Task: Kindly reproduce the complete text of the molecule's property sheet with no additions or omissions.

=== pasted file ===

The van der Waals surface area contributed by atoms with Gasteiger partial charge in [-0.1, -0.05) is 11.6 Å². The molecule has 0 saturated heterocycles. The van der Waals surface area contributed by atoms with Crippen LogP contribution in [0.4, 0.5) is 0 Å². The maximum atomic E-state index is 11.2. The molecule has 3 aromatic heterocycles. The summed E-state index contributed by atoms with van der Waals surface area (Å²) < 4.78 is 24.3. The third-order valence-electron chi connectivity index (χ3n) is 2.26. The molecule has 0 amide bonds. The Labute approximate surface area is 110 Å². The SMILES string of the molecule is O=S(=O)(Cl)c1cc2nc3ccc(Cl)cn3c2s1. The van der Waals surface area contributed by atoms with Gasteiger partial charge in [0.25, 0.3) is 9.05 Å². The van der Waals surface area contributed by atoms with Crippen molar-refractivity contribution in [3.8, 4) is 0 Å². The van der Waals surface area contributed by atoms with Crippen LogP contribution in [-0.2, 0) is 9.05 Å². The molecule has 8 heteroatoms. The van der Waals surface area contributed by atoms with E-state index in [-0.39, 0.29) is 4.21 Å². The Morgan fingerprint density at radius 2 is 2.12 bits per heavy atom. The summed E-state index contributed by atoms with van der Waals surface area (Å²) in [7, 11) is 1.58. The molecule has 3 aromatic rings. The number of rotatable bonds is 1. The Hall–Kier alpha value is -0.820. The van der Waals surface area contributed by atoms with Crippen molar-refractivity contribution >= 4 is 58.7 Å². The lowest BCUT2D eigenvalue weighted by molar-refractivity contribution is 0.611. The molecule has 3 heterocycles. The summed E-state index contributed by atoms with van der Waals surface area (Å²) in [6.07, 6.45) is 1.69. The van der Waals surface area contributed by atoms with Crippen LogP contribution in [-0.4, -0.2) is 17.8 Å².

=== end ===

The van der Waals surface area contributed by atoms with Gasteiger partial charge in [-0.1, -0.05) is 11.6 Å². The molecule has 0 saturated heterocycles. The van der Waals surface area contributed by atoms with Crippen LogP contribution in [0.4, 0.5) is 0 Å². The maximum atomic E-state index is 11.2. The molecule has 3 aromatic heterocycles. The summed E-state index contributed by atoms with van der Waals surface area (Å²) < 4.78 is 24.3. The third-order valence-electron chi connectivity index (χ3n) is 2.26. The molecule has 0 amide bonds. The Labute approximate surface area is 110 Å². The SMILES string of the molecule is O=S(=O)(Cl)c1cc2nc3ccc(Cl)cn3c2s1. The van der Waals surface area contributed by atoms with Gasteiger partial charge in [0.25, 0.3) is 9.05 Å². The van der Waals surface area contributed by atoms with Crippen molar-refractivity contribution in [3.8, 4) is 0 Å². The van der Waals surface area contributed by atoms with Crippen LogP contribution in [-0.2, 0) is 9.05 Å². The molecule has 8 heteroatoms. The van der Waals surface area contributed by atoms with E-state index in [-0.39, 0.29) is 4.21 Å². The Morgan fingerprint density at radius 2 is 2.12 bits per heavy atom. The summed E-state index contributed by atoms with van der Waals surface area (Å²) in [7, 11) is 1.58. The molecule has 3 aromatic rings. The number of rotatable bonds is 1. The Hall–Kier alpha value is -0.820. The van der Waals surface area contributed by atoms with Crippen molar-refractivity contribution >= 4 is 58.7 Å². The lowest BCUT2D eigenvalue weighted by molar-refractivity contribution is 0.611. The molecule has 3 heterocycles. The summed E-state index contributed by atoms with van der Waals surface area (Å²) in [6.07, 6.45) is 1.69. The van der Waals surface area contributed by atoms with Crippen LogP contribution in [-0.4, -0.2) is 17.8 Å².